The guillotine is a bladed device designed for carrying out executions by beheading. The structure of the device involves a tall, heavy frame from which a traditionally angled blade is suspended, with a movable collar at the bottom for the neck of the prisoner. In addition, most guillotines have a basket to receive the head so that it doesn't bounce or roll after being severed. During use, the condemned's neck is placed in the collar, which is closed so that the condemned is locked in place. The executioner releases a rope or lever that causes the blade to drop, severing the head of the condemned and causing a death that is very close to instantaneous.
The guillotine is famous for its use in France, and more specifically for the heavy wear it saw during the French Revolution and the Reign of Terror. Various forms of the guillotine have been in use since the 14th century, with Ireland and Scotland using a guillotine-like device called the Scottish Maiden, which used a straight rather than angled blade, and Italy and Switzerland employing similar tools in the 15th century. It was France, however, that refined the guillotine, introducing the classically angled blade and using the device almost exclusively for executions until 1977, when the guillotine claimed its last victim. Four years later, the death penalty was outlawed in France.
The guillotine was proposed by Doctor Joseph-Ignace Guillotin, a member of the Revolutionary National Assembly, in the early 1790s, because he felt that a mechanical device for execution would be more humane and efficient than previous methods. Prior to the introduction of the guillotine, members of the nobility were beheaded with swords or axes, which were sometimes blunt and required several blows to effect the execution. Peasants, on the other hand, were burned at the stake, broken on the wheel, or executed in some other inefficient, painful manner. The National Assembly also felt that the use of a uniform device for executions was more egalitarian, and the guillotine was adopted on 20 March 1792 and used almost exclusively until 1977. The only exception to execution by guillotine was for certain crimes against the security of the state, which were punished by firing squad.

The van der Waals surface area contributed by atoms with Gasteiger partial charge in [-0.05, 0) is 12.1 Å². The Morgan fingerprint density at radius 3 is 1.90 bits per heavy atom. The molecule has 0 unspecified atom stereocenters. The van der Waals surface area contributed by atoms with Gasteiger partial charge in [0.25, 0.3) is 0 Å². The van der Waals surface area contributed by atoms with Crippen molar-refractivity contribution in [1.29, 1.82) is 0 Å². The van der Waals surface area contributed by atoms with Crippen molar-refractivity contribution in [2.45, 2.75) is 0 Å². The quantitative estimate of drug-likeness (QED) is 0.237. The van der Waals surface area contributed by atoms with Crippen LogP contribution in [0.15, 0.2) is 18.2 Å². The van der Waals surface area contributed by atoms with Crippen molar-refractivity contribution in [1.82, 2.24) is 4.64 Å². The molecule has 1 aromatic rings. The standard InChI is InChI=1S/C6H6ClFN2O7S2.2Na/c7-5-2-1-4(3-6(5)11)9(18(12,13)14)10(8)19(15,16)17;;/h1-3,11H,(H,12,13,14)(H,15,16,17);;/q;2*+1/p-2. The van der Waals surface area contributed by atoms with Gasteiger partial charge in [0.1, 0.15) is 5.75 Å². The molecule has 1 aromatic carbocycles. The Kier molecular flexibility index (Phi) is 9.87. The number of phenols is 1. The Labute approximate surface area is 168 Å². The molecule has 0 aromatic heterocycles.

Antoine Louis, a member of the Academy of Surgeons, is the man who first designed a functional guillotine, which was initially called a louison or louisette before the press adopted guillotine as the official moniker. Louis made several changes to a basic design that had been in existence for hundreds of years – he added the lunette, the two part circular collar used to hold the condemned's head in place, and the angled blade. His device was first used on 25 April 1792 to execute Nicolas Pelletier, a notorious highwayman.
Many famous members of the French nobility were executed by guillotine during the reign of terror, which lasted from June 1793 to July 1794, notably Marie Antoinette, Louis XVI, and Maximilien Robespierre. It is unclear how many people were executed by guillotine during the Reign of Terror – estimates vary widely from 15,000 to 40,000. Most of these executions were carried out in public, and public executions continued in France until 1939.